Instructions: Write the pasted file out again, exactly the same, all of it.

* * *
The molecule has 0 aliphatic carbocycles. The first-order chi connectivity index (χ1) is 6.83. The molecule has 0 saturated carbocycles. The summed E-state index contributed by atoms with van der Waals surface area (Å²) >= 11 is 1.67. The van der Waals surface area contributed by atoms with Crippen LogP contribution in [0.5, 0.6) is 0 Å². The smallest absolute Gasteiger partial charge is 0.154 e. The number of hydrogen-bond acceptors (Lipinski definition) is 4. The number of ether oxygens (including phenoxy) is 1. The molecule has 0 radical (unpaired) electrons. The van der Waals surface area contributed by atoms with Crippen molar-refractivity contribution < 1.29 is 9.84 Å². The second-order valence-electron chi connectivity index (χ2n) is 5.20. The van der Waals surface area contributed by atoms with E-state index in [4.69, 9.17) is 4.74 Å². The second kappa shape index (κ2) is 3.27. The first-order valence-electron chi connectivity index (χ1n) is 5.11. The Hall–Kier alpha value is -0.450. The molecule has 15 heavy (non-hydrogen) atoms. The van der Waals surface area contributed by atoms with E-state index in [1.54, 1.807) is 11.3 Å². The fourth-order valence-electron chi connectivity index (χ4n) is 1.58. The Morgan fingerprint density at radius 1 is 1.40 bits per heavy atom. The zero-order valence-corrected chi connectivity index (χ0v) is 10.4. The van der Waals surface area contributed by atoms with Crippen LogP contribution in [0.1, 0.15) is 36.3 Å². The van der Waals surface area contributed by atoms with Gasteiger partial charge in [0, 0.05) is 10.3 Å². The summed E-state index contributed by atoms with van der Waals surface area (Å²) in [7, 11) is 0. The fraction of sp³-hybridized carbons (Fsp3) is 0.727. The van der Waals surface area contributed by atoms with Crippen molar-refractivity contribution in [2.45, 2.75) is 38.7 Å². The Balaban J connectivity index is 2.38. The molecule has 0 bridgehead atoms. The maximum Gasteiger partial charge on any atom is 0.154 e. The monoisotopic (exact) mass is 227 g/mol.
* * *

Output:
The molecule has 0 aliphatic carbocycles. The first-order chi connectivity index (χ1) is 6.83. The molecule has 0 saturated carbocycles. The summed E-state index contributed by atoms with van der Waals surface area (Å²) >= 11 is 1.67. The van der Waals surface area contributed by atoms with Crippen LogP contribution in [0.5, 0.6) is 0 Å². The smallest absolute Gasteiger partial charge is 0.154 e. The number of hydrogen-bond acceptors (Lipinski definition) is 4. The number of ether oxygens (including phenoxy) is 1. The molecule has 0 radical (unpaired) electrons. The van der Waals surface area contributed by atoms with Crippen molar-refractivity contribution < 1.29 is 9.84 Å². The second-order valence-electron chi connectivity index (χ2n) is 5.20. The van der Waals surface area contributed by atoms with E-state index in [4.69, 9.17) is 4.74 Å². The second kappa shape index (κ2) is 3.27. The first-order valence-electron chi connectivity index (χ1n) is 5.11. The Hall–Kier alpha value is -0.450. The molecule has 15 heavy (non-hydrogen) atoms. The van der Waals surface area contributed by atoms with E-state index in [1.54, 1.807) is 11.3 Å². The fourth-order valence-electron chi connectivity index (χ4n) is 1.58. The Morgan fingerprint density at radius 1 is 1.40 bits per heavy atom. The zero-order valence-corrected chi connectivity index (χ0v) is 10.4. The van der Waals surface area contributed by atoms with Crippen LogP contribution in [0.1, 0.15) is 36.3 Å². The van der Waals surface area contributed by atoms with Gasteiger partial charge in [0, 0.05) is 10.3 Å². The summed E-state index contributed by atoms with van der Waals surface area (Å²) in [7, 11) is 0. The fraction of sp³-hybridized carbons (Fsp3) is 0.727. The van der Waals surface area contributed by atoms with Crippen molar-refractivity contribution in [2.45, 2.75) is 38.7 Å². The Balaban J connectivity index is 2.38. The molecule has 0 bridgehead atoms. The maximum Gasteiger partial charge on any atom is 0.154 e. The monoisotopic (exact) mass is 227 g/mol.